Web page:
Russian, Chinese acts lead Pentagon to increase drone flights by 50 percent over decade
JOINT BASE LANGLEY-EUSTIS, Va. — Faced with escalating aggression from Russia and China, the Pentagon is planning to increase its use of drones by about 50 percent over the next several years, using the Army and civilian contractors to put more of the unmanned aircraft in the air.
The decision to add Army and civilian-operated missions to the mix was triggered because the Air Force — which had been running about 65 combat air patrol missions a day — asked to decrease that number to 60 because of stress on the force. But 60 patrols don't come close to meeting the demands of top military commanders facing growing security threats around the world.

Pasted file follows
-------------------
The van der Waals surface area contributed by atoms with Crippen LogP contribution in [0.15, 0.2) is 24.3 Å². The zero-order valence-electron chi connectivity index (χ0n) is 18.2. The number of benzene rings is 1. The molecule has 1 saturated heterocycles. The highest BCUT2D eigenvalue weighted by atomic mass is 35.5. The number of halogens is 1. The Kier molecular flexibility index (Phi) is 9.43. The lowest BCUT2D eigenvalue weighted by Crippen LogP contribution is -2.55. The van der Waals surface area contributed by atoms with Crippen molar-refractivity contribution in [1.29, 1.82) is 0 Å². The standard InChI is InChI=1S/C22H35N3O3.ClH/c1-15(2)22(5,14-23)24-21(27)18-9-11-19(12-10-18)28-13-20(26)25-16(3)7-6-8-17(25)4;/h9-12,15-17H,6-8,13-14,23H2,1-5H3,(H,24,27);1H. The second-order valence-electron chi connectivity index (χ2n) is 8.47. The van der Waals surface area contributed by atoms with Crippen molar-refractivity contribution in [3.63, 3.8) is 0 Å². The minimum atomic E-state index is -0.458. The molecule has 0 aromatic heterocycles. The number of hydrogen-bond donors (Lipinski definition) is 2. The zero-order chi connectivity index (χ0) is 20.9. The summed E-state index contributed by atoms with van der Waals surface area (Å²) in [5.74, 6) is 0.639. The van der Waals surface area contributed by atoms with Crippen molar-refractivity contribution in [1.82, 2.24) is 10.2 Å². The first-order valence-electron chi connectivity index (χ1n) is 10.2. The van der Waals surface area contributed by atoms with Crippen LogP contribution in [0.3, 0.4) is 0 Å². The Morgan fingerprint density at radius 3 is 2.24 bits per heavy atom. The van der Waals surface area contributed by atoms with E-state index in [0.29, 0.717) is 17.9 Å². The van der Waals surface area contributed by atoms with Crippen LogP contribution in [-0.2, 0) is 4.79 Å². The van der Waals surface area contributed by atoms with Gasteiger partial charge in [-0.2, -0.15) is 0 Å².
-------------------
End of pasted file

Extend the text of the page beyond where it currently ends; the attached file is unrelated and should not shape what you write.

Senior U.S. officials said that while drones have been used largely to target terrorists and collect intelligence over combat zones, those needs may shift in the coming years.